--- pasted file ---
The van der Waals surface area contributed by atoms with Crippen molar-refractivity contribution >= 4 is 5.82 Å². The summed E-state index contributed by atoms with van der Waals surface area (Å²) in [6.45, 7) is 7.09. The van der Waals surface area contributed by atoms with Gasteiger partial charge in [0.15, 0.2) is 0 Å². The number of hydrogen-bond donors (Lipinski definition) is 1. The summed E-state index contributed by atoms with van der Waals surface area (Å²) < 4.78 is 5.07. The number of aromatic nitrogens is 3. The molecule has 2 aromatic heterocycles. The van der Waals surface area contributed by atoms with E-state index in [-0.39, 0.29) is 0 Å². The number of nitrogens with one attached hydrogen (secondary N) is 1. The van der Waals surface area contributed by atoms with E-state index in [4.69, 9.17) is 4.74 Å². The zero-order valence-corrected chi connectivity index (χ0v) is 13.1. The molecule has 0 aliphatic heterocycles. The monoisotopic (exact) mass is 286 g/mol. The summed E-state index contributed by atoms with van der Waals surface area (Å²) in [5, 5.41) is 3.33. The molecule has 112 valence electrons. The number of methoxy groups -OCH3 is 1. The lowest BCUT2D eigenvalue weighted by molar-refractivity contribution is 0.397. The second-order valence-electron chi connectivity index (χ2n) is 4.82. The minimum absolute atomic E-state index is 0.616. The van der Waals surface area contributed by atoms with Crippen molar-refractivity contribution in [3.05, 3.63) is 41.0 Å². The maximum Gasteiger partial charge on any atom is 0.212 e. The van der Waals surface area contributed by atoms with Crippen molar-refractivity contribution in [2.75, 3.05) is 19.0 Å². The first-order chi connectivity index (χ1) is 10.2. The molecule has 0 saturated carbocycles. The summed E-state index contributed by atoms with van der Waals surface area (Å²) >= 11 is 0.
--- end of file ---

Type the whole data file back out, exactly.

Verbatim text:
The van der Waals surface area contributed by atoms with Crippen molar-refractivity contribution >= 4 is 5.82 Å². The summed E-state index contributed by atoms with van der Waals surface area (Å²) in [6.45, 7) is 7.09. The van der Waals surface area contributed by atoms with Gasteiger partial charge in [0.15, 0.2) is 0 Å². The number of hydrogen-bond donors (Lipinski definition) is 1. The summed E-state index contributed by atoms with van der Waals surface area (Å²) < 4.78 is 5.07. The number of aromatic nitrogens is 3. The molecule has 2 aromatic heterocycles. The van der Waals surface area contributed by atoms with E-state index in [-0.39, 0.29) is 0 Å². The number of nitrogens with one attached hydrogen (secondary N) is 1. The van der Waals surface area contributed by atoms with E-state index in [4.69, 9.17) is 4.74 Å². The zero-order valence-corrected chi connectivity index (χ0v) is 13.1. The molecule has 0 aliphatic heterocycles. The monoisotopic (exact) mass is 286 g/mol. The summed E-state index contributed by atoms with van der Waals surface area (Å²) in [5, 5.41) is 3.33. The molecule has 112 valence electrons. The number of methoxy groups -OCH3 is 1. The lowest BCUT2D eigenvalue weighted by molar-refractivity contribution is 0.397. The second-order valence-electron chi connectivity index (χ2n) is 4.82. The minimum absolute atomic E-state index is 0.616. The van der Waals surface area contributed by atoms with Crippen molar-refractivity contribution in [3.05, 3.63) is 41.0 Å². The maximum Gasteiger partial charge on any atom is 0.212 e. The van der Waals surface area contributed by atoms with Crippen molar-refractivity contribution in [2.75, 3.05) is 19.0 Å². The first-order chi connectivity index (χ1) is 10.2. The molecule has 0 saturated carbocycles. The summed E-state index contributed by atoms with van der Waals surface area (Å²) >= 11 is 0.